The information here could be crucial for you and your child’s well-being. It’s from The National Suicide Prevention Lifeline’s website. These are the warning signs that may mean a person is a suicide risk. The danger is greater when one of these behaviors is new, has increased or could be related to a painful event, loss, or change.

Should your child exhibit any of these, please seek help as soon as possible by calling the Lifeline at 1-800-273-TALK (8255). Trained, volunteer counselors are ready and available to talk with you or the despondent individual 24/7 including holidays.

Loving a Prodigal

Is Everything Out of Control?

Welcome today’s guest blogger, my dear friend and mom of a former prodigal, Judy Douglass. She writes from years of experience, a heart of compassion and much wisdom.

“Does everything seem out of control?

Sometimes life, or family situations, or financial needs seem overwhelming. We feel out of control. We can’t help or stop or change things. We can’t control them.

It is good when we recognize this, for then we will hopefully turn to El Elyon, the Most High God.

The literal meaning is “God is the high one.” Synonyms would be sovereign and ruler. In other words, He is in control.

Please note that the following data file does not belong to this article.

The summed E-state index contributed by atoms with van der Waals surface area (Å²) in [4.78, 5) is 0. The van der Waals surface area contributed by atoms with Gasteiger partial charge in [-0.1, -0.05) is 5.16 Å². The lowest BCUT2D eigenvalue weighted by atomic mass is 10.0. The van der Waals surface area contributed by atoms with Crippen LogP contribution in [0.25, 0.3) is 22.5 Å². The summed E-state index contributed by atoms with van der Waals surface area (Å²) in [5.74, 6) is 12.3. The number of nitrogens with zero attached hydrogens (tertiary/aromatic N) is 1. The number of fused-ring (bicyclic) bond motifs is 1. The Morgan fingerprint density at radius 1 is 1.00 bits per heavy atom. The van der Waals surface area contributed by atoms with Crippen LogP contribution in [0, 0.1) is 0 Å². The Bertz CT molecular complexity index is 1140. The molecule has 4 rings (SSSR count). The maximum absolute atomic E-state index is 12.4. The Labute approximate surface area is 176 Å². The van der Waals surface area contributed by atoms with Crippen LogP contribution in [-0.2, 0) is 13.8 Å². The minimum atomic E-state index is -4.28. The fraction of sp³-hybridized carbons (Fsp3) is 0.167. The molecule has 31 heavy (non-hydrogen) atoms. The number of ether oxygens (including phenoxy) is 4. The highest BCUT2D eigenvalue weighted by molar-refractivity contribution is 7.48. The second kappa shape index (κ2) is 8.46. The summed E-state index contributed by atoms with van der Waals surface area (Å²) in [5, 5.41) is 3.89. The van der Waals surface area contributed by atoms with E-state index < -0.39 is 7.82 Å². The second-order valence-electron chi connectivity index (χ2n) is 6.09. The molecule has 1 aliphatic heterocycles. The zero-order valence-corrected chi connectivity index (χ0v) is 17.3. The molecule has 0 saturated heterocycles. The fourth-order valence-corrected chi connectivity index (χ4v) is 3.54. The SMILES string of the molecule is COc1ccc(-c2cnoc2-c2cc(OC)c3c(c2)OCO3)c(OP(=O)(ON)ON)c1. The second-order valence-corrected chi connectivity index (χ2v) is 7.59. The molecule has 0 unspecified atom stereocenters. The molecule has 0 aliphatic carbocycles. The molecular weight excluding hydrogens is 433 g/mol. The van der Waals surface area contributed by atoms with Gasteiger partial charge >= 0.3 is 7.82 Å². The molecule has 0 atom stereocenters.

This name of God appears throughout the Old Testament, but most often in the book of Daniel. Here we read the story of Nebuchadnezzar, the mighty ruler of the Babylonian empire.

Though he acknowledged the power of Daniel’s God, he still believed he was in control. Thus God’s word to him: “You will be driven away from people and will live with wild animals…Seven times will pass by for you until you acknowledge the Most High is sovereign over the kingdoms of men…”

And that is what happened. After seven years of living as an animal, the King looked to heaven and was restored. He said, “Now I, Nebuchadnezzar, praise and exalt and glorify the King of heaven, because everything he does is right and all his ways are just…”

Where is your life out of control?

A child on drugs? Lost a job? A pregnant daughter? In foreclosure? A son in jail? A cancer diagnosis? Or just myriad small details adding up to one big mess?